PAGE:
Bona dies Sancti Josephi festa vobis! Today happens to be my name day, and I have always felt a special devotion of St. Joseph. I have admired his silence, courage, and strict adherence to God’s will. Saints throughout the ages have remarked on St. Joseph’s perfect soldierly obedience.
Speaking of soldiers, St. Joseph, along with St. Michael, are often invoked for protection against the evil one. One terrible thing about modernity is that it has downplayed or altogether scoffed at the notion of a rich and varied spiritual world. I remember hearing a homily from one priest who found himself chagrined to speak at the feast of the holy angels, because he did not believe in them. However, studying the scriptures and various theological texts in preparation for the homily convinced him he had been in the wrong.
But, here’s the problem with not believing the devil’s existence: he can lie without detection. People become brainwashed more easy. It is much easier to escape brainwashing when we perceive the propagandist. Then, we can pour out contempt on the propagandist and more easily disdain his efforts. What if we don’t perceive the propagandist and become convinced that his thoughts are actually our own? Then, we couple this thought with the idea that God is somehow responsible for these thoughts? That God does not wish to deliver us from melancholy, depression, lack of faith, or any of the very common mental maladies of this age?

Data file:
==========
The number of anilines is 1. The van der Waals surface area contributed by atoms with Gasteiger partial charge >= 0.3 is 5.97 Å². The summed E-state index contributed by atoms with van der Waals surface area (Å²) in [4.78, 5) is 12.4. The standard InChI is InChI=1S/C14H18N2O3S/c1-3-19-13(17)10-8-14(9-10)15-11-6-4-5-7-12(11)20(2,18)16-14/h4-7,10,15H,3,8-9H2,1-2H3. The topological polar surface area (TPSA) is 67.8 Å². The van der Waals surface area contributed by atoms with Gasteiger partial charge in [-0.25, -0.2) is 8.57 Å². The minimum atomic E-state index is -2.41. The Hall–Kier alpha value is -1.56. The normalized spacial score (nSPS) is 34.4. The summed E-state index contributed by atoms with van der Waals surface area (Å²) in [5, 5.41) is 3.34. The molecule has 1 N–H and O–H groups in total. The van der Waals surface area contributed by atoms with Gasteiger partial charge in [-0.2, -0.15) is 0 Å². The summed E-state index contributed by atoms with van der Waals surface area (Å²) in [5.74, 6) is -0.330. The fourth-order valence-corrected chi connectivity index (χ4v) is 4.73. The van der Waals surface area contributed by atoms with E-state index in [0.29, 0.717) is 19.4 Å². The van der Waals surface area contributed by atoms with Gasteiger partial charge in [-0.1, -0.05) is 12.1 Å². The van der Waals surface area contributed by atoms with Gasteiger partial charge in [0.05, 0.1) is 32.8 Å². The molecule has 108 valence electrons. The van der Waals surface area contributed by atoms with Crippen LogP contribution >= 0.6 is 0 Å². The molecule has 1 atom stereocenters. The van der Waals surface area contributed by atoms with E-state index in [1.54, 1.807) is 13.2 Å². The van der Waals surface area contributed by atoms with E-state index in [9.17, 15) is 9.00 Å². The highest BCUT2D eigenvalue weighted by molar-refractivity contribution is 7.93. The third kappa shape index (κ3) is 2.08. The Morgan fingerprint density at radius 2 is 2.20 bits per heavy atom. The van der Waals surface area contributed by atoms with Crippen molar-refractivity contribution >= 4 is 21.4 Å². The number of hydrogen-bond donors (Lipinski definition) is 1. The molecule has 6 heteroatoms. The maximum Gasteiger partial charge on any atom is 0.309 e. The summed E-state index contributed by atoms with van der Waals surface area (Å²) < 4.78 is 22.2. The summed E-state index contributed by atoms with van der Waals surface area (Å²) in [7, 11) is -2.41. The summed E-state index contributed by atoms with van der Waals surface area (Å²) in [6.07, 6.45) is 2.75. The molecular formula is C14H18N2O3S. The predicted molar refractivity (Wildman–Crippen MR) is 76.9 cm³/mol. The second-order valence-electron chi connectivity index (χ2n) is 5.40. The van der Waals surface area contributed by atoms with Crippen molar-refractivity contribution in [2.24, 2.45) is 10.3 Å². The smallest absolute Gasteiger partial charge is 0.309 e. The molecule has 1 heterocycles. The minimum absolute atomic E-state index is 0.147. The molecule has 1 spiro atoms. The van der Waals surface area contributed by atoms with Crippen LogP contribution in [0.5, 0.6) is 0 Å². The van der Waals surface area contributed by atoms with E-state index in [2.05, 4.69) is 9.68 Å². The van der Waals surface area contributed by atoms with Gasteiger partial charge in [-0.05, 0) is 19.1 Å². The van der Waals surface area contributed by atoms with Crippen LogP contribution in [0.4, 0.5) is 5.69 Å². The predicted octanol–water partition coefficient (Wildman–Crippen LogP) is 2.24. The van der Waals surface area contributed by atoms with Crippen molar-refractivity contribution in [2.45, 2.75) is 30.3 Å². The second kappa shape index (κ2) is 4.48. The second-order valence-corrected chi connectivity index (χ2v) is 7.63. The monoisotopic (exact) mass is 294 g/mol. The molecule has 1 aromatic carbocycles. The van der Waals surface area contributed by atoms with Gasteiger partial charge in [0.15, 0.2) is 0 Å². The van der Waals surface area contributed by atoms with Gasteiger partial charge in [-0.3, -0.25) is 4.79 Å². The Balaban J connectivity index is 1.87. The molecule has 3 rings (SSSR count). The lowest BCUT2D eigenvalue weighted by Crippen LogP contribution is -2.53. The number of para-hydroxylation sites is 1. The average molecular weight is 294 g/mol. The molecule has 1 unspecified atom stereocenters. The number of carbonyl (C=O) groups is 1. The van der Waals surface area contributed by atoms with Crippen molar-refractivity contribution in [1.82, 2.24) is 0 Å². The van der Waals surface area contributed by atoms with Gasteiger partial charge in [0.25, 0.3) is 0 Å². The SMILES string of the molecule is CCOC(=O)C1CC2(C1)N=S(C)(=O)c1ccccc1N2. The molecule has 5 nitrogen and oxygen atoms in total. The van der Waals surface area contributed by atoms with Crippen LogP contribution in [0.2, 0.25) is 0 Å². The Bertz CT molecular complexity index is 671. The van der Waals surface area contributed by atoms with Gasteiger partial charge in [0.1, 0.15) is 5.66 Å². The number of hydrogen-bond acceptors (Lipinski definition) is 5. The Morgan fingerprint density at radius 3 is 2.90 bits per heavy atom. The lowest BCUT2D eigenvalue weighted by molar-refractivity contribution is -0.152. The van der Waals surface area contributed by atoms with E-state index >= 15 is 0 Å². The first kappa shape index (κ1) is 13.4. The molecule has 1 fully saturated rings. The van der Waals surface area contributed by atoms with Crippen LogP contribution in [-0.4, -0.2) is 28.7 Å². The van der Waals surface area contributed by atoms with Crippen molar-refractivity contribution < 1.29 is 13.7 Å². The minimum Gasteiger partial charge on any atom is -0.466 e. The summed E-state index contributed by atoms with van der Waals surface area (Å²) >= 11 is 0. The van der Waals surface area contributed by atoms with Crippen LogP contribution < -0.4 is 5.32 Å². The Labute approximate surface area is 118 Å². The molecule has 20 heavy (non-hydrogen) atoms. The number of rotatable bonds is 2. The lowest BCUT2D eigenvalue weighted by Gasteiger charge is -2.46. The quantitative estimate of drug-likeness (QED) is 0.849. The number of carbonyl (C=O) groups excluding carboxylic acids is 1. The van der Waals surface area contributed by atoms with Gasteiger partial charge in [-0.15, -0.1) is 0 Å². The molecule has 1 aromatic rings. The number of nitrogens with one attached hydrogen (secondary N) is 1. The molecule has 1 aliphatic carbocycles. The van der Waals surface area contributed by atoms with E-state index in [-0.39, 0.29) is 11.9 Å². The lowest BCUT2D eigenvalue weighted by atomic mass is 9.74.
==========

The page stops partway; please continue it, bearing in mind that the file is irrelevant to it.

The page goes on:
The devil lacks originality–utterly so. The devil’s lies are all the same whether one is in the third century or the third millennium: “God is just, but not merciful! If you think Him merciful, then you hold him in contempt. Your sins are going to drag you down to hell–no help for it. God despises you. God hates you. Religion’s just for old people and women. Heaven is deaf to your prayers. Nothing matters. If there was a God, why are so many people suffering? Why are you suffering so uselessly?”
We see these same ideas in nihilistic and post-modern literature. Even C. S. Lewis while an atheist wrote about how hateful the universe seemed in Spirits in Bondage–the first of Lewis’s works to enter the public domain. Lewis claimed that these poems were “mainly strung around the idea that I mentioned to you before–that nature is wholly diabolical & malevolent and that God, if he exists, is outside of and in opposition to the cosmic arrangements.” That this came from the pen of the person who wrote the Chronicles of Narnia and Mere Christianity seems shocking! But, I think that C. S. Lewis had an inkling of what might be going on: Satan is the poem’s first speaker.
So, I would propose St. Joseph as a good friend to have, especially when thoughts against faith or the goodness of God attack us. We have many friends in heaven, both saints and angels in addition to our Greatest Friend God, who never leaves us nor ceases to draw us into His Fatherly embrace.